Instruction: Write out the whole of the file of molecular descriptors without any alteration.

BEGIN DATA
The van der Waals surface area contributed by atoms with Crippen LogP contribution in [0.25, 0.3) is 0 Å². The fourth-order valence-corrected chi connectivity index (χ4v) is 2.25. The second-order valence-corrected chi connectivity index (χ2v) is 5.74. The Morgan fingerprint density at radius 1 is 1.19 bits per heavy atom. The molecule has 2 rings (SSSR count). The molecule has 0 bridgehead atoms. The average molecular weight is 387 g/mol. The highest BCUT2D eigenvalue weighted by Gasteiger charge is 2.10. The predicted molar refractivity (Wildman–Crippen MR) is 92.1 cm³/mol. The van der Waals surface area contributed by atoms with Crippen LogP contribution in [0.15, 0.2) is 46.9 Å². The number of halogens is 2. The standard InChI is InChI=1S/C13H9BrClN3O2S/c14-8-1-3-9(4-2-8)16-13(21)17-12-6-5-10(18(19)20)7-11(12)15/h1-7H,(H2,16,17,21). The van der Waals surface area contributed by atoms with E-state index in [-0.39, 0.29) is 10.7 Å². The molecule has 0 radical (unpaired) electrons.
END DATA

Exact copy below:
The van der Waals surface area contributed by atoms with Crippen LogP contribution in [0.25, 0.3) is 0 Å². The fourth-order valence-corrected chi connectivity index (χ4v) is 2.25. The second-order valence-corrected chi connectivity index (χ2v) is 5.74. The Morgan fingerprint density at radius 1 is 1.19 bits per heavy atom. The molecule has 2 rings (SSSR count). The molecule has 0 bridgehead atoms. The average molecular weight is 387 g/mol. The highest BCUT2D eigenvalue weighted by Gasteiger charge is 2.10. The predicted molar refractivity (Wildman–Crippen MR) is 92.1 cm³/mol. The van der Waals surface area contributed by atoms with Crippen LogP contribution in [0.15, 0.2) is 46.9 Å². The number of halogens is 2. The standard InChI is InChI=1S/C13H9BrClN3O2S/c14-8-1-3-9(4-2-8)16-13(21)17-12-6-5-10(18(19)20)7-11(12)15/h1-7H,(H2,16,17,21). The van der Waals surface area contributed by atoms with E-state index in [-0.39, 0.29) is 10.7 Å². The molecule has 0 radical (unpaired) electrons.